• General Dermatology
  • Eczema
  • Alopecia
  • Aesthetics
  • Vitiligo
  • COVID-19
  • Actinic Keratosis
  • Precision Medicine and Biologics
  • Rare Disease
  • Wound Care
  • Rosacea
  • Psoriasis
  • Psoriatic Arthritis
  • Atopic Dermatitis
  • Melasma
  • NP and PA
  • Anti-Aging
  • Skin Cancer
  • Hidradenitis Suppurativa
  • Drug Watch
  • Pigmentary Disorders
  • Acne
  • Pediatric Dermatology
  • Practice Management

Isotretinoin still the best drug for acne


As part of its updated guidelines for the treatment of acne published early last year, the American Academy of Dermatology included new recommendations for the use of oral isotretinoin.

As part of its updated guidelines for the treatment of acne published early last year, the American Academy of Dermatology included new recommendations for the use of oral isotretinoin.

“The indication for using isotretinoin is extended beyond severe nodular cystic acne,” says Joshua Zeichner, M.D., an assistant professor of dermatology at Mount Sinai Hospital in New York City. “It should be considered in patients who have failed traditional therapies and those who have scarring -- both physical scarring in the skin and emotional or psychosocial scarring.”

Dr. Zeichner embraces the expanded guidelines. “I think that dermatologists often wait longer than they should to prescribe isotretinoin,” he says. “Perhaps dermatologists will now be open to prescribing the drug slightly earlier than before. Ultimately, this means better care for our patients, with fewer permanent scars.” 

In an interview with Dermatology Times, following his presentation on isotretinoin at the American Academy of Dermatology (AAD) Acne Boot Camp in March, Dr. Zeichner says the lipophilic drug is best absorbed along with a fatty meal.

Patients also need to be educated on how to use the drug, rather than merely being written a prescription.  “It is important to tell patients to take the medicine not only with food, but with a high-fat meal,” Dr. Zeichner notes. “Otherwise, in the absence of food, less than half the concentration of the drug is absorbed. Therefore, our prescribed dose may be very different than the effective dose that is reaching the patient.”

Patients should be evaluated in follow-up visits to the office. “If they are not experiencing any dryness of the skin or of the lips, then perhaps they are not absorbing the drug,” Dr. Zeichner says.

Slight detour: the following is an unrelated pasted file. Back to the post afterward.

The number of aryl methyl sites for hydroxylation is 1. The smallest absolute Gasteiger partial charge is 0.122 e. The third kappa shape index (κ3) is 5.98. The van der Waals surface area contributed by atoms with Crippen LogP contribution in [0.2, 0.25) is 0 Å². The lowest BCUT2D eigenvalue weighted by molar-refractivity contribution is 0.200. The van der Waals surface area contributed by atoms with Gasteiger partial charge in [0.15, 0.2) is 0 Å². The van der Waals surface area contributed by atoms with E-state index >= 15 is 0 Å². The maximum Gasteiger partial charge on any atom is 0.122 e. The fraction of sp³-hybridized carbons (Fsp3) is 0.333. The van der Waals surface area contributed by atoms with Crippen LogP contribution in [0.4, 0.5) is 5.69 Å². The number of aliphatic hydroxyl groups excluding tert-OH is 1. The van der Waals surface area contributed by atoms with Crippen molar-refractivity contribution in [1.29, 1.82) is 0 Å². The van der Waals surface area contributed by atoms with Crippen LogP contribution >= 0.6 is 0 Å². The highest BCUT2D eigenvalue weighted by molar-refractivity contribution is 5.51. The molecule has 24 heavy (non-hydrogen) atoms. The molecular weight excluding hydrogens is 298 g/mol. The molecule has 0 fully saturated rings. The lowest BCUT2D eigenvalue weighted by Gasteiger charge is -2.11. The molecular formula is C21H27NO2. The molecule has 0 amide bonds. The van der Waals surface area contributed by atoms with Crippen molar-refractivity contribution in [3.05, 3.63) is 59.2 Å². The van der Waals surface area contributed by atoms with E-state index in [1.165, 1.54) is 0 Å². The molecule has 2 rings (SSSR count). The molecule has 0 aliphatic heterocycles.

The one brand name version of the medication (Absorica, Ranbaxy/Sun Pharma) employs technology that includes fats in the actual tablet. “In the absence of a fatty meal, a higher concentration of the drug is absorbed compared to the generic medications,” Dr. Zeichner says. “However, if the drug is taken the way it should be, then there is little difference in the absorption rates between the generic and brand medications.”

Traditionally, isotretinoin has been dosed to reach a target cumulative dose of 120 to 150 mg/kg, which was determined based on the studies of Accutane (isotretinoin), which was subsequently removed from the U.S. market in 2003.

“There are now several generic medications that are all substitutable for each other,” Dr. Zeichner says. And according to the FDA, all these drugs are bioequivalent. “This means that the drugs must be absorbed between 80% and 125% of each other,” Dr. Zeichner points out.

Moreover, regardless of which version of the drug is selected, treatment needs to continue until the patient “is 100% clear,” Dr. Zeichner says. But studies have shown that twice-daily dosing of the medication “more effectively delivers higher drug levels to the body as compared to once-daily dosing.”

Patients with severe acne who take isotretinoin may experience flaring of the disease. “This is the direct result of the effect of the drug during the first few weeks of treatment,” Dr. Zeichner says. “Unfortunately, significant flaring itself may cause permanent scars; so initial dosing should be at very low levels in your most severe patients.”

In addition, severe patients can start on oral prednisone to lessen the likelihood of flaring.

Studies in the United States and Canada have shown questionable associations between isotretinoin use and development of ulcerative colitis. However, dermatologists who are concerned about this connection should take comfort in a 2014 French nationwide study published in the American Journal of Gastroenterology.  “Investigators evaluated nearly 40,000 patients and found no causal association between oral isotretinoin and ulcerative colitis,” Dr. Zeichner reports. “In fact, the drug appeared to lower the risk of developing Crohn’s disease.”

The other major side effect of isotretinoin is its questionable link to depression and suicide. “We know that retinoids may affect the central nervous system (CNS) and may inhibit serotonin signaling,” Dr. Zeichner says

One study, published in 2010 in BMJ (formerly the British Medical Journal), concluded that the suicide risk among acne patients taking isotretinoin was actually less than those not treated with the drug.

Despite lingering doubts over side effects, “oral isotretinoin is the closest option that we have in finding a cure for acne,” Dr. Zeichner concludes. “It is the only drug that addresses all of the main pathogenic factors in acne. It is also safe to prescribe when patients are closely monitored.”

Disclosure: Dr. Zeichner has served as a consultant to Promius Pharmaceuticals and Ranbaxy/Sun Pharma.


Related Videos
© 2024 MJH Life Sciences

All rights reserved.